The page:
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A number of on-chain transactions are at times volatile, which could also be impacted by investors selling.
Analysts are suggesting a reevaluation in price or a drastic increase in on-chain activity to rectify the metric.
However, what we are witnessing is yet another implication of a model which leans heavily on on-chain activity.
Going off-chain means that businesses can leverage existing technology stacks for more user adoption.
It would lower the entry barrier for users who are concerned about transaction fees on certain chains but still exhibit trust in the unique capabilities and reliabilities of that particular network.
For businesses, it could enhance flexible adaptive requirements that occur in the process of technology development compared to using a fully on-chain code base.
While for vendors or partners, it can help build a standard of how software engineering shall be communicated within the same framework.
Having on-chain and off-chain capabilities enhances the potential
Part of Web 3.0’s conviction is how it removes the middleman from the equationbut how speedy, costly and flexible has this been for users?
Yes, there’s end-to-end encryption with security and transparency, but conducting transactions on-chain has also added a lot of complications.
For example, if the volume of transactions is high, network fees rise and each transaction incurs gas fees, which do not come cheap.
The luxury of linking fiat currency to crypto, for example, makes trading decisions easier and the point of entry less obscure.
Doing business off-chain enhances use cases of off-chain data and encourages the rise of more innovative products and services in a number of industries, including insurance, carbon emission credit, entertainment and more.
The speed of transferring from one wallet to another, for example, could also take hours before the sender can rest assured that it went to the right account.
Transactions conducted off-chain, on the other hand, are processed almost instantaneously, eliminating the anxiety of it showing up later and the exorbitant prices that come with on-chain.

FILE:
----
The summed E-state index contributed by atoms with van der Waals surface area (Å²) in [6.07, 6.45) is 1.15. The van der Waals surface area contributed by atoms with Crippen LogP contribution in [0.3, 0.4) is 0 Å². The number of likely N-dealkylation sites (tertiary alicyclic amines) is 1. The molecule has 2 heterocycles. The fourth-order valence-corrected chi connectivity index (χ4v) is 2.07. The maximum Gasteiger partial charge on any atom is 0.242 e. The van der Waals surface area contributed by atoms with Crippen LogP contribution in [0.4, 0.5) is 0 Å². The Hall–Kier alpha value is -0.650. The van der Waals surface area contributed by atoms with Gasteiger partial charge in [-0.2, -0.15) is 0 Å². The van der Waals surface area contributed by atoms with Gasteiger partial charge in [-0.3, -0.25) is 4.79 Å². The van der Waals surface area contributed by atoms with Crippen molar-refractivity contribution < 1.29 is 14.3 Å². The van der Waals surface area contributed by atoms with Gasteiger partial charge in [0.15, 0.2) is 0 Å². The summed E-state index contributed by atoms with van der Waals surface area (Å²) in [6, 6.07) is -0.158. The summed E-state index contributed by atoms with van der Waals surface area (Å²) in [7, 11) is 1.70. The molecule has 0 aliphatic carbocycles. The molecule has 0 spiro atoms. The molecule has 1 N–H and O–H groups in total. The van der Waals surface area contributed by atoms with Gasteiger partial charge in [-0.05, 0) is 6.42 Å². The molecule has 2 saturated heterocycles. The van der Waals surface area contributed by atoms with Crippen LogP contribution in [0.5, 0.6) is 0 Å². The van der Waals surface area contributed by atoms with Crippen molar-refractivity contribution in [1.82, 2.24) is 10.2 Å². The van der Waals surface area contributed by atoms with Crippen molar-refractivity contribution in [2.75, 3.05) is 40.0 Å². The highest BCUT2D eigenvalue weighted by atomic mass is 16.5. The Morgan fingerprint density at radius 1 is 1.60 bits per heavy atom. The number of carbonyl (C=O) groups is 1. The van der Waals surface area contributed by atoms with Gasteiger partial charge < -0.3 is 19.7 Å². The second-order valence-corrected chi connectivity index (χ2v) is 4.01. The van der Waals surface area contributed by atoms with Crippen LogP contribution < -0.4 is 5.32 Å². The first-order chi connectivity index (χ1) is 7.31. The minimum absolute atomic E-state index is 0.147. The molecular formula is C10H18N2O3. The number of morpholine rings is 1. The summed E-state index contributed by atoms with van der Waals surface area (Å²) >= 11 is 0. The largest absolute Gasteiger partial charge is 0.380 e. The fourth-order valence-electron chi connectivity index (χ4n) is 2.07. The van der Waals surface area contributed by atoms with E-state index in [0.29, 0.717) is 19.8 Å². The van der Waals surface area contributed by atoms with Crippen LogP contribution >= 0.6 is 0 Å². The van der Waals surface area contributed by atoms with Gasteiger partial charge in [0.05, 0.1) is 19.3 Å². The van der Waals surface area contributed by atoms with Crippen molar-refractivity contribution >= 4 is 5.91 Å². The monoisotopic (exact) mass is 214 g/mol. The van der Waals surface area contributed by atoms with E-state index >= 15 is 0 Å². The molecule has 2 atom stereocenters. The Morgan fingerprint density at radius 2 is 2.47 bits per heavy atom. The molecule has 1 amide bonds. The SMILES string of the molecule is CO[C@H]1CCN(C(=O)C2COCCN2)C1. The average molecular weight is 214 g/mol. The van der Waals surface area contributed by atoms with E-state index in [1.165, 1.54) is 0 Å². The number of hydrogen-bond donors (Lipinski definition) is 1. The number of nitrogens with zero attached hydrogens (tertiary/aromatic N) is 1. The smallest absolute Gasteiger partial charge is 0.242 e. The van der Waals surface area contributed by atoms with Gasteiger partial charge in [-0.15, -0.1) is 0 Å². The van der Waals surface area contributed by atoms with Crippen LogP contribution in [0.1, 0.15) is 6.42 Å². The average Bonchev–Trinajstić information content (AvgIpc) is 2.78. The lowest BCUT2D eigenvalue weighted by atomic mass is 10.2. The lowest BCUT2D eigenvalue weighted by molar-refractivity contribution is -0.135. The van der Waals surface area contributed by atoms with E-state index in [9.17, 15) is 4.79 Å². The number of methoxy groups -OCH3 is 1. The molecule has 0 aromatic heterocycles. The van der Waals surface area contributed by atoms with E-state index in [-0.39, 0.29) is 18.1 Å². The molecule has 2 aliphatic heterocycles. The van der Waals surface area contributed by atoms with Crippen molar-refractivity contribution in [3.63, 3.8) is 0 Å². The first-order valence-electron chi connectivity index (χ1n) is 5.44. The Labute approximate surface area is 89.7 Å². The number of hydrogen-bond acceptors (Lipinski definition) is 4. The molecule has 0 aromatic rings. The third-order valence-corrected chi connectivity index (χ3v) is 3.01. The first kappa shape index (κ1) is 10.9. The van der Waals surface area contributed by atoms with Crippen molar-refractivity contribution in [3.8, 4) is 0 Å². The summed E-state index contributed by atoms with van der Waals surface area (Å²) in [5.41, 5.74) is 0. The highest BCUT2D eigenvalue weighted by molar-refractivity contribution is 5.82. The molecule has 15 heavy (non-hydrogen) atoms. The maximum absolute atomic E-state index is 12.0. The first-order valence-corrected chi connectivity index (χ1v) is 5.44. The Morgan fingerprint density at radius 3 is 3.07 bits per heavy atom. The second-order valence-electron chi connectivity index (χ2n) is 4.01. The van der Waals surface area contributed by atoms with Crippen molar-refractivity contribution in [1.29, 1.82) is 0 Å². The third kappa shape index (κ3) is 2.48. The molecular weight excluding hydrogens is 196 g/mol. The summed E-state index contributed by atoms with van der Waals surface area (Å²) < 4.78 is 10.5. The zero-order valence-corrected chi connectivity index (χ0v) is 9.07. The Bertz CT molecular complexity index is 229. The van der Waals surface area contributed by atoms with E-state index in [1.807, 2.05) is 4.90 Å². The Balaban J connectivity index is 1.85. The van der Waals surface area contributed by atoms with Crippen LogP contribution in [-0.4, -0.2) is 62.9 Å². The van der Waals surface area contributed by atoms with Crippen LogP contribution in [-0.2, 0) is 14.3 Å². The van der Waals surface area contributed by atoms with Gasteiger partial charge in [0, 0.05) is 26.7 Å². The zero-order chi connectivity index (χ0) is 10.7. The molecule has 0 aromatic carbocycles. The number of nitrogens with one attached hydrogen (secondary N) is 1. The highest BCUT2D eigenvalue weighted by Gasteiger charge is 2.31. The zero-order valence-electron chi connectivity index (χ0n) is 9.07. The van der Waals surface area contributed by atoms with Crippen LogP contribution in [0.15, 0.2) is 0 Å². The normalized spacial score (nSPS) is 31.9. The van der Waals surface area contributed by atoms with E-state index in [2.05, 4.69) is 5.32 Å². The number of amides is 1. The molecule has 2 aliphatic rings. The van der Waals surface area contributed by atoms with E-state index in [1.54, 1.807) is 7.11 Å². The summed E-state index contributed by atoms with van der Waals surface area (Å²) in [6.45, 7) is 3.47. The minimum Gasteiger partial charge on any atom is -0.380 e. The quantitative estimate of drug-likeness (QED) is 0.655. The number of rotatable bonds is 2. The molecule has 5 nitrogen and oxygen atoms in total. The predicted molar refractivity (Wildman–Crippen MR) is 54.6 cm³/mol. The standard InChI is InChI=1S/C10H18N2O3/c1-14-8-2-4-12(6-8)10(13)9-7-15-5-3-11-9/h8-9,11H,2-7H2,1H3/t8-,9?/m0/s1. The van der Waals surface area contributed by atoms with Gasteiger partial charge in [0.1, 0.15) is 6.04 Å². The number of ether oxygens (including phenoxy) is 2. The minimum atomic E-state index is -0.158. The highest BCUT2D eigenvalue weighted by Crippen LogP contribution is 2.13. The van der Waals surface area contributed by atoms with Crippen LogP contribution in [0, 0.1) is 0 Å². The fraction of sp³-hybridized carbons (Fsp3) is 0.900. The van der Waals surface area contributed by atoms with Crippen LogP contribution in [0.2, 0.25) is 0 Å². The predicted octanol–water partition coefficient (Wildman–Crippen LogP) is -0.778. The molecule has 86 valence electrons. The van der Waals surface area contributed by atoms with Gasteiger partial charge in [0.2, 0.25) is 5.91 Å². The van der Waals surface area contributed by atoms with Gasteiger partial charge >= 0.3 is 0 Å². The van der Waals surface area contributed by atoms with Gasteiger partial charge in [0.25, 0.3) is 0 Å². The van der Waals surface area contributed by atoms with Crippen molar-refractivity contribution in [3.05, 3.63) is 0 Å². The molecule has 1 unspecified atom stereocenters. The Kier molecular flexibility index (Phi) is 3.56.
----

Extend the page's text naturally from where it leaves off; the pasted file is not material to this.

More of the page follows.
As long as admission to Web 3.0 comes at such a hefty fee, arguments about accessibility will remain contradictory.
For commercial businesses, agility and flexibility is non-negotiable when it comes to design.
There are, in fact, a lot more opportunities for creativity and innovation when businesses have the option to link their smart contracts to their off-chain database.
Smart contracts have yet to reach their full potential
Soon smart contracts will evolve beyond finance and financial technology applications and cater to more day-to-day use cases since all types of assets can be tokenized and traded both on-chain and off-chain.
Examples include physical assetsfull or fractional ownership, renting, usage and time-sharing and intangible assets commercial rights, carbon credit or individual use.
Patients could easily access their medical records while traveling, for instance, as opposed to their medical history being housed at one hospital.
Patients’ encrypted data could be stored on a storage layer off-chain, and a blockchain layer could support the ownership of that information and put data-sharing permissions in place.
Businesses that embrace a hybrid model will also be the ones that are able to adapt to users’ constantly evolving needs.
For instance, NFT (non-fungible token) ticketing could cater to an entire region and be more user-friendly for more than one country or currency.
It could also eliminate the high gas fees from purchasing and burning the ticketand still, act as a digital deed on the smart contract if it enters the secondary economy. And the utilities don’t end there.
Brands from Nike and Adidas to Louis Vuitton are linking more and more physical products to NFTs to bring their customers more value-added benefits.
But truth be told, only when more Web 2.0 users are able to engage with these benefits seamlessly will Web 3.0 catch on.
Having said that, not everything needs to be put on smart contracts.
In an effort to remove some of the complexity on the road to Web 3.0 user adoption, projects should be encouraged to transform physical assets into digital assets off-chain through tokenizationthe ingredients to which is a platform and having the right systems in place.
Users could use tokens to vote or stake on the platform. Having legal and regulatory support to make actions legally binding or sync intellectual property rights with ownership rights is also important.
Web 3.0 enthusiasts shouldn’t lose sight of why we set out on this path.
Unfortunately, some are losing sight of why we began building in the first placeto create real opportunities for growth.
The distribution of power, community participation, greater utilities, rewards and benefits are attributes that support this growth.
Only the projects that remain agile will be able to keep up with the relationship between Web 3.0 and on- and off-chain systemswhich is constantly changing and adapting to users’ needs, as it should be.
Pannathorn ‘Pan’ Lorattawut, CFA, is the CEO of VUCA Digital, the company behind the CROWN Token Project and ADOT platform, which brings digital assets like NFTs and tokens to the entertainment industry. Pan joined T&B Media Global in 2019 as chief business development officer and now oversees VUCA Digital’s digitalized assets and consulting business and T&B’s investments, fintech, digital assets, strategy and business development.
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